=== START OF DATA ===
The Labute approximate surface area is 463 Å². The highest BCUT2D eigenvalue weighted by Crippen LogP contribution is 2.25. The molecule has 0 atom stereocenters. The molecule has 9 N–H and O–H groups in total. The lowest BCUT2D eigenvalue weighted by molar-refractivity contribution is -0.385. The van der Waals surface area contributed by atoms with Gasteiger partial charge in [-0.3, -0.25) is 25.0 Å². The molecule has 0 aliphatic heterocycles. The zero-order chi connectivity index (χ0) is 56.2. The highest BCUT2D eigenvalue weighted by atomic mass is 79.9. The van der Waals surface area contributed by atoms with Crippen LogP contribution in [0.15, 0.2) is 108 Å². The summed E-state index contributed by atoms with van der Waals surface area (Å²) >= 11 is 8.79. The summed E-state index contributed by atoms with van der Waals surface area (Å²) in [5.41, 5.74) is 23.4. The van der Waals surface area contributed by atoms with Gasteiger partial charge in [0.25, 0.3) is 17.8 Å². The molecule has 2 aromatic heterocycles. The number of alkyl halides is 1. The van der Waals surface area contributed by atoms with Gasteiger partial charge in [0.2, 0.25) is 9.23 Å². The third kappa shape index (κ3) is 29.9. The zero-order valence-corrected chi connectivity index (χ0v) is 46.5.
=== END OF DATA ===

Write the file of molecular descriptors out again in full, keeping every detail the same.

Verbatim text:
The Labute approximate surface area is 463 Å². The highest BCUT2D eigenvalue weighted by Crippen LogP contribution is 2.25. The molecule has 0 atom stereocenters. The molecule has 9 N–H and O–H groups in total. The lowest BCUT2D eigenvalue weighted by molar-refractivity contribution is -0.385. The van der Waals surface area contributed by atoms with Gasteiger partial charge in [-0.3, -0.25) is 25.0 Å². The molecule has 0 aliphatic heterocycles. The zero-order chi connectivity index (χ0) is 56.2. The highest BCUT2D eigenvalue weighted by atomic mass is 79.9. The van der Waals surface area contributed by atoms with Crippen LogP contribution in [0.15, 0.2) is 108 Å². The summed E-state index contributed by atoms with van der Waals surface area (Å²) >= 11 is 8.79. The summed E-state index contributed by atoms with van der Waals surface area (Å²) in [5.41, 5.74) is 23.4. The van der Waals surface area contributed by atoms with Gasteiger partial charge in [0.25, 0.3) is 17.8 Å². The molecule has 2 aromatic heterocycles. The number of alkyl halides is 1. The van der Waals surface area contributed by atoms with Gasteiger partial charge in [0.2, 0.25) is 9.23 Å². The third kappa shape index (κ3) is 29.9. The zero-order valence-corrected chi connectivity index (χ0v) is 46.5.